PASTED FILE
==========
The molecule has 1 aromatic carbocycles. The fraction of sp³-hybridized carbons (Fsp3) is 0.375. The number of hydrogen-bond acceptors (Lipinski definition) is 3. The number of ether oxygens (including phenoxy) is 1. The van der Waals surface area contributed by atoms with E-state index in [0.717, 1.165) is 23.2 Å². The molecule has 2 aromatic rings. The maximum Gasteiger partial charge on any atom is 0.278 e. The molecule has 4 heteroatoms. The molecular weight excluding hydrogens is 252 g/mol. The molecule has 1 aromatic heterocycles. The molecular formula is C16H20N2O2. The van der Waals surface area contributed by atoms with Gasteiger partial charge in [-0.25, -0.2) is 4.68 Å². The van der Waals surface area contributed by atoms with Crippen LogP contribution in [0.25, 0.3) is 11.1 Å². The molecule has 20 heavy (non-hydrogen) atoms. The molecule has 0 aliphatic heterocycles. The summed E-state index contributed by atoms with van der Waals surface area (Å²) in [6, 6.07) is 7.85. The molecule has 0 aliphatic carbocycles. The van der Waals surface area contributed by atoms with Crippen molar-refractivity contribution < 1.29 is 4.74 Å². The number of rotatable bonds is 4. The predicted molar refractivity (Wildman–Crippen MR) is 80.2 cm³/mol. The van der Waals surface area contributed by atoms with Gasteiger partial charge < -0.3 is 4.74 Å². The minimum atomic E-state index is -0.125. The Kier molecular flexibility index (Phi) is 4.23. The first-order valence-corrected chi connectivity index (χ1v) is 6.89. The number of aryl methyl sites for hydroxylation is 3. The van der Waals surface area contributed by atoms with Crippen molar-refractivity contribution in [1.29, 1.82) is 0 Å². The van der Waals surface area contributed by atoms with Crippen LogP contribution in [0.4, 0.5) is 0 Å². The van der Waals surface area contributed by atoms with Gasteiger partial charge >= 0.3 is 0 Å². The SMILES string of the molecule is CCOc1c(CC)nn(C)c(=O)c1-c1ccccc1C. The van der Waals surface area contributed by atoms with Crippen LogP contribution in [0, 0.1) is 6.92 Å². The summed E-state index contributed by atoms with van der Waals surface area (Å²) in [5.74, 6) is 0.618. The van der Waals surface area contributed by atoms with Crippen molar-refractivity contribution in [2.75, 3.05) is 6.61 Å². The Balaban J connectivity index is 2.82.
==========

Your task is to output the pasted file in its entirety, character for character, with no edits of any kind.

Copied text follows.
The molecule has 1 aromatic carbocycles. The fraction of sp³-hybridized carbons (Fsp3) is 0.375. The number of hydrogen-bond acceptors (Lipinski definition) is 3. The number of ether oxygens (including phenoxy) is 1. The van der Waals surface area contributed by atoms with E-state index in [0.717, 1.165) is 23.2 Å². The molecule has 2 aromatic rings. The maximum Gasteiger partial charge on any atom is 0.278 e. The molecule has 4 heteroatoms. The molecular weight excluding hydrogens is 252 g/mol. The molecule has 1 aromatic heterocycles. The molecular formula is C16H20N2O2. The van der Waals surface area contributed by atoms with Gasteiger partial charge in [-0.25, -0.2) is 4.68 Å². The van der Waals surface area contributed by atoms with Crippen LogP contribution in [0.25, 0.3) is 11.1 Å². The molecule has 20 heavy (non-hydrogen) atoms. The molecule has 0 aliphatic heterocycles. The summed E-state index contributed by atoms with van der Waals surface area (Å²) in [6, 6.07) is 7.85. The molecule has 0 aliphatic carbocycles. The van der Waals surface area contributed by atoms with Crippen molar-refractivity contribution < 1.29 is 4.74 Å². The number of rotatable bonds is 4. The predicted molar refractivity (Wildman–Crippen MR) is 80.2 cm³/mol. The van der Waals surface area contributed by atoms with Gasteiger partial charge < -0.3 is 4.74 Å². The minimum atomic E-state index is -0.125. The Kier molecular flexibility index (Phi) is 4.23. The first-order valence-corrected chi connectivity index (χ1v) is 6.89. The number of aryl methyl sites for hydroxylation is 3. The van der Waals surface area contributed by atoms with Crippen molar-refractivity contribution in [1.29, 1.82) is 0 Å². The van der Waals surface area contributed by atoms with Crippen LogP contribution in [0.4, 0.5) is 0 Å². The van der Waals surface area contributed by atoms with Gasteiger partial charge >= 0.3 is 0 Å². The SMILES string of the molecule is CCOc1c(CC)nn(C)c(=O)c1-c1ccccc1C. The van der Waals surface area contributed by atoms with Crippen LogP contribution in [0, 0.1) is 6.92 Å². The summed E-state index contributed by atoms with van der Waals surface area (Å²) in [5.74, 6) is 0.618. The van der Waals surface area contributed by atoms with Crippen molar-refractivity contribution in [2.75, 3.05) is 6.61 Å². The Balaban J connectivity index is 2.82.